Iran has provided European powers involved in its tattered nuclear deal with drafts on sanctions removal and nuclear commitments, Iran's top nuclear negotiator said on Thursday, as world powers and Tehran try to reinstate the pact.
The announcement came on the fourth day of indirect talks between Iran and the United States on bringing both fully back into the deal.
The talks resumed after a five-month hiatus prompted by the election in June of Iranian President Ebrahim Raisi, an anti-Western hardliner.
"We have delivered two proposed drafts to them ...Of course they need to check the texts that we have provided to them. If they are ready to continue the talks, we are in Vienna to continue the talks," Ali Bagheri Kani, Iran's chief negotiator, told reporters.
A European diplomat in Vienna confirmed draft documents had been handed over.
Under the pact, Tehran limited its uranium enrichment program, a potential pathway to nuclear weapons though Iran says it seeks only civilian atomic energy, in exchange for relief from U.S., European Union and UN economic sanctions.
But in 2018, then-U.S. President Donald Trump abandoned the deal, calling it too soft on Iran, and reimposed harsh U.S. sanctions, spurring Tehran to breach nuclear limits in the pact.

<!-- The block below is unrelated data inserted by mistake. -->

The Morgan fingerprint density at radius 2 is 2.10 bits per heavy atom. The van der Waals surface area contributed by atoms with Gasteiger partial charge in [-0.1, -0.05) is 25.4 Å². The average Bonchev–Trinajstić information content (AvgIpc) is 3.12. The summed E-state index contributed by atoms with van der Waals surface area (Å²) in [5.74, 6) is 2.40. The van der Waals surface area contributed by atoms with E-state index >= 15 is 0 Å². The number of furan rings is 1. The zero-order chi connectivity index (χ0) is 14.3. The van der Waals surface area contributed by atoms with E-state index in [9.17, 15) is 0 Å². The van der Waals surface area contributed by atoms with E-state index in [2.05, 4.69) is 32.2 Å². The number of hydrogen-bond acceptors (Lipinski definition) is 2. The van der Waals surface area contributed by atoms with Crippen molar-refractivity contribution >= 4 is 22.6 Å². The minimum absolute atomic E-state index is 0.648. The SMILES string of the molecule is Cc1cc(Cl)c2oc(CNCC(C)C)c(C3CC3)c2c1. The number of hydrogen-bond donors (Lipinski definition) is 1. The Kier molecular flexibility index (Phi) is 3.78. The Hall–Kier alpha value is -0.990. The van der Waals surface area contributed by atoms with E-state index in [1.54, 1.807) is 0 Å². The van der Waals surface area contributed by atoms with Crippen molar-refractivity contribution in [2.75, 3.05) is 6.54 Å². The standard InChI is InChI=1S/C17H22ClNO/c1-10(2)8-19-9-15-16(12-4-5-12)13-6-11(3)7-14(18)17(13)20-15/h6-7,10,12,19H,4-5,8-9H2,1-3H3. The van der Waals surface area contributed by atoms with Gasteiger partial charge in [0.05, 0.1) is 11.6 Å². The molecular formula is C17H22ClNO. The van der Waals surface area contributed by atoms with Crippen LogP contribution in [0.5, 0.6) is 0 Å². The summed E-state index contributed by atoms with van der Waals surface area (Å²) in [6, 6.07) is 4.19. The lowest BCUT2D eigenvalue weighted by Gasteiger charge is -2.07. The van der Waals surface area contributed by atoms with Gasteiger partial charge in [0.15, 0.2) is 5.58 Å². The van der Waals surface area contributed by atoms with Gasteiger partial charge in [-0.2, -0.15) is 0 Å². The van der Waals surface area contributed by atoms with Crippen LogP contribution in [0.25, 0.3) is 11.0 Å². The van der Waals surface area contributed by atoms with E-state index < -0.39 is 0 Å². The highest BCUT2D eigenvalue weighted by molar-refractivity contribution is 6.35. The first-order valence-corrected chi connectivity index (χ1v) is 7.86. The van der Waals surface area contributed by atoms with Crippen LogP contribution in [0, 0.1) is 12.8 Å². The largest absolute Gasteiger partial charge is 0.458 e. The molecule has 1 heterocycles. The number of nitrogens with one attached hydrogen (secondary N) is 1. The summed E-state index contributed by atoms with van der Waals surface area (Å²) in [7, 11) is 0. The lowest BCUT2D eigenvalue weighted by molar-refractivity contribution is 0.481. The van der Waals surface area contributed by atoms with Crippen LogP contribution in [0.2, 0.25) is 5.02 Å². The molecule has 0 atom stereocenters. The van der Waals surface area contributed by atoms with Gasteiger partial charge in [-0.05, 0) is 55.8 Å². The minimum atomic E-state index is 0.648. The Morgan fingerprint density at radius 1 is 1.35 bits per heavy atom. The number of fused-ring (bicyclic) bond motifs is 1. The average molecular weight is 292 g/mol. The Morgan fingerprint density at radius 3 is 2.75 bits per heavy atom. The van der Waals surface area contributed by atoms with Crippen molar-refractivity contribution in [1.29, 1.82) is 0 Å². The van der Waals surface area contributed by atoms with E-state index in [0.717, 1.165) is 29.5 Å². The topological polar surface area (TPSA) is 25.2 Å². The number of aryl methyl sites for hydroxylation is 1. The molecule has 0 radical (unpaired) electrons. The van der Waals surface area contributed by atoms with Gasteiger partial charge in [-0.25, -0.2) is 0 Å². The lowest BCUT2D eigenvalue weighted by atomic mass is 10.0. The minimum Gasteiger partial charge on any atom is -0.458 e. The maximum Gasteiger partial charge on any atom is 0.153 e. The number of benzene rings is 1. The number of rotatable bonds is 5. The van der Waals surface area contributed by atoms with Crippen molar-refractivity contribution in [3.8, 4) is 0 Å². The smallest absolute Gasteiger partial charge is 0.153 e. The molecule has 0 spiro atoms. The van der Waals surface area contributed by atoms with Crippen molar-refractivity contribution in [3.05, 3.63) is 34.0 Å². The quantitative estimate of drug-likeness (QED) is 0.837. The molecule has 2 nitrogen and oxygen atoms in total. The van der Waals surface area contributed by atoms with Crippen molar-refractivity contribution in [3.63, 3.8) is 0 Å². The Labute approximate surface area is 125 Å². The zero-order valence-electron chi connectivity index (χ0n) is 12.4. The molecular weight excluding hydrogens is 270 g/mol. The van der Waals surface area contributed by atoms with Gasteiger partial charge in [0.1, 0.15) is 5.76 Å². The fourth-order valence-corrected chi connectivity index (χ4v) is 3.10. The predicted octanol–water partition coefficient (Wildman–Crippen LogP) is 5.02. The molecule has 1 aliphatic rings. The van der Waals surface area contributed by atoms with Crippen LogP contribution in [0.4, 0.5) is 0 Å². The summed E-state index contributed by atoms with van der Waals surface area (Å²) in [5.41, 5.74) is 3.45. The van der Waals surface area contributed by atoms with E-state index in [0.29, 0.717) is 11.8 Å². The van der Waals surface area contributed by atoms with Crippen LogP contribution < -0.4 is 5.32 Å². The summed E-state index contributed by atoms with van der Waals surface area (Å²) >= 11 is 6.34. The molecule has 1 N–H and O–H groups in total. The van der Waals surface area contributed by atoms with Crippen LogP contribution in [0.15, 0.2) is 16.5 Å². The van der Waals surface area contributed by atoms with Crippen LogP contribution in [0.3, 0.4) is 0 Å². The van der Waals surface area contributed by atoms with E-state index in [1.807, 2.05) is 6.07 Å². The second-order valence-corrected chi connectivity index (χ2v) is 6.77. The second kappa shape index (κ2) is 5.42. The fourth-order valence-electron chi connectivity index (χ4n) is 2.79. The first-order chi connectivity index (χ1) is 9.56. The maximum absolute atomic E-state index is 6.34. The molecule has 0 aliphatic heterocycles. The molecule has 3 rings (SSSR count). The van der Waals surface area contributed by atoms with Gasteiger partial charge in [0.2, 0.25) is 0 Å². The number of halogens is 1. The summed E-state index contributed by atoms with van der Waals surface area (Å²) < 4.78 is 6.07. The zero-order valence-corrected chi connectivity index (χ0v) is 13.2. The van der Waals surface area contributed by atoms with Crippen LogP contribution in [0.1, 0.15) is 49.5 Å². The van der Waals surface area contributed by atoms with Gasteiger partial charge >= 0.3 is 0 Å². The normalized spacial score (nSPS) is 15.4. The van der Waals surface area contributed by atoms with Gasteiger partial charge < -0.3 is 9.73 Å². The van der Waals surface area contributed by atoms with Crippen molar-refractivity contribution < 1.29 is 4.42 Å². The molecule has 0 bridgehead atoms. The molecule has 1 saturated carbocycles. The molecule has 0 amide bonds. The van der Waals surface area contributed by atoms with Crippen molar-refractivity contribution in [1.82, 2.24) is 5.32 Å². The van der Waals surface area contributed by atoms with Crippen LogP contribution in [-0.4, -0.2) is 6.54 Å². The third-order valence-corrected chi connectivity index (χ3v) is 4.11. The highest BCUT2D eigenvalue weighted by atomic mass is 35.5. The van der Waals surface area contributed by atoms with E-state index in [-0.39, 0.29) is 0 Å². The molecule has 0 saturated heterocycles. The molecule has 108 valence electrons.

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Estimating that 70-80 percent of a draft agreement was completed when Iran and world powers last met in June, a senior European diplomat said on Tuesday that it remained unclear if Tehran would resume talks where they left off.
While Bagheri Kani had said everything negotiated during six rounds of talks between April and June was open for discussion, a member of Iran's delegation said "elements in the previous unapproved draft that were in conflict with the nuclear deal were revised and gaps were filled" in Iran's submitted drafts.
Israel, which opposed the original 2015 pact as too limited in scope and duration, urged world powers on Thursday to halt the talks immediately.
It cited a UN nuclear watchdog report that Tehran has begun enriching uranium with more advanced centrifuges in its Fordow plant dug into a mountain, where any enrichment had been banned under the deal.